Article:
A preliminary pit optimisation study shows the project can provide strong operating margins, even at today's relatively low tungsten price, with a five year mine life, with low strip ratios and demonstrated favourable metallurgy.

Low cash operating costs are indicated.  Hazelwood recently announced a high quality Mineral Resource for the Big Hill Tungsten Deposit which is based on recent intensive drilling and 70% of the resource is within 100 metres of the surface. Only one third of the strike extent of the deposit has been resource
drilled. A brief drilling program will commence shortly to upgrade the Mineral Resource, which in turn is likely to increase the operational life to around 7 years.

The pre-feasibility study (PFS) is progressing according to schedule, following a recent successful placement to raise $3 million.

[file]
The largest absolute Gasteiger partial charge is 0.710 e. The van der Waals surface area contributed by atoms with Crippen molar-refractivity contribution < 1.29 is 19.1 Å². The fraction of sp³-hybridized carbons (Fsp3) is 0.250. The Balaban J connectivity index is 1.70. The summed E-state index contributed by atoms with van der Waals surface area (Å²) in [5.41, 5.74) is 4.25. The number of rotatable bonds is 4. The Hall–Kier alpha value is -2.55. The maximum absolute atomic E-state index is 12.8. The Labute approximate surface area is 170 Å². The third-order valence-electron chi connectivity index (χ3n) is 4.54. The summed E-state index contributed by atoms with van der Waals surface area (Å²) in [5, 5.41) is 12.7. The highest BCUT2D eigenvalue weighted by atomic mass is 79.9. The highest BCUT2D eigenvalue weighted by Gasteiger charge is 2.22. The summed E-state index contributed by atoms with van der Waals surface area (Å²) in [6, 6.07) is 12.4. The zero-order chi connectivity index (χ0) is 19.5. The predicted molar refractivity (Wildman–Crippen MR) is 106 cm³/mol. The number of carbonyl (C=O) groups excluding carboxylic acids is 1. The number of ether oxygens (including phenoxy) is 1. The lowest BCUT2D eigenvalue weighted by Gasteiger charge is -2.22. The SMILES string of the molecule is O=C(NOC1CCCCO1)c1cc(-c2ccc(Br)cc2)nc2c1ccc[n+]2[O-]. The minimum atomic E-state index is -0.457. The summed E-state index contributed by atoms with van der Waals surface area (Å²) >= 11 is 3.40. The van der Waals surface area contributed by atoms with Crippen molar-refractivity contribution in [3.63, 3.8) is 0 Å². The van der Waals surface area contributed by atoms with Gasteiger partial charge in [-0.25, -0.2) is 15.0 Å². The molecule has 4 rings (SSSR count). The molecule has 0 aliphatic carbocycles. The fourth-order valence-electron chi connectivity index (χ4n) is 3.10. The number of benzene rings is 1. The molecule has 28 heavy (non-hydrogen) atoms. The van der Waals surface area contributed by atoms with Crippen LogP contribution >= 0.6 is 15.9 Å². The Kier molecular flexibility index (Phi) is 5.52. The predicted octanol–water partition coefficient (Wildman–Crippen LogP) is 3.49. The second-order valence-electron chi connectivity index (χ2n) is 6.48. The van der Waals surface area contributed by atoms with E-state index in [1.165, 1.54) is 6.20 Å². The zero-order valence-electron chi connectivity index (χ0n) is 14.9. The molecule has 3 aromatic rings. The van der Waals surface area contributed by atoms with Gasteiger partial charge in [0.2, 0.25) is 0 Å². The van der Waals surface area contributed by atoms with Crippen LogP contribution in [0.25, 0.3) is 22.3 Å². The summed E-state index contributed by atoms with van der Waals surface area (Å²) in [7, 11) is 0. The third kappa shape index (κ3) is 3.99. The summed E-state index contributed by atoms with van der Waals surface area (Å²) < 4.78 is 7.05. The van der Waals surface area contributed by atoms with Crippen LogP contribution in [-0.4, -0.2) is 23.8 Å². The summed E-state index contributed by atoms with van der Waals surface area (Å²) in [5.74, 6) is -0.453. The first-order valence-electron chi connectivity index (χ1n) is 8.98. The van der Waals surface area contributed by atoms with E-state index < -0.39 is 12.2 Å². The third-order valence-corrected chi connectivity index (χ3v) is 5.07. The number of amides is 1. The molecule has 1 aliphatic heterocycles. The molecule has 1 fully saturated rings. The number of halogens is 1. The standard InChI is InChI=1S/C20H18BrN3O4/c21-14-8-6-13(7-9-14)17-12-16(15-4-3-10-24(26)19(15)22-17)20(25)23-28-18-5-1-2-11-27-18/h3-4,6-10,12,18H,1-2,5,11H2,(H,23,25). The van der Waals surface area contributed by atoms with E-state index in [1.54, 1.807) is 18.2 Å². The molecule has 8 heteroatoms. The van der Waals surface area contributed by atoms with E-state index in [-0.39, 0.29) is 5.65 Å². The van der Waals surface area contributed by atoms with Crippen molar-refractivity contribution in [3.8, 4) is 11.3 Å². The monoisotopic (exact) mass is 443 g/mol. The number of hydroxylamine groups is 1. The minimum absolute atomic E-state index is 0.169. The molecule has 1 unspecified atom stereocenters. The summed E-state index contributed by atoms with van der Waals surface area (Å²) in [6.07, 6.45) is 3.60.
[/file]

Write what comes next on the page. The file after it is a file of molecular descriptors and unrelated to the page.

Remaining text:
Monday, May 25, 2009

Investigator reveals Iran's chilling shopping list for banned technology

Philip Sherwell in New York

May 26, 2009

A SENIOR US financial investigator has disclosed Iran's detailed shopping list for nuclear technology and missile parts after uncovering a vast procurement network for materials related to weapons of mass destruction.

Robert Morgenthau, the New York district attorney, provided a chillingly detailed account of how Iran was using a complex web of illicit overseas financial operations to skirt sanctions and buy banned equipment. Some of the materials that have already been obtained are believed to be central to Iran's attempts to build missiles capable of delivering nuclear warheads.

Iran successfully test-fired a sophisticated medium-range missile last week, thought to have been developed with the kind of technology traced by Mr Morgenthau's investigators.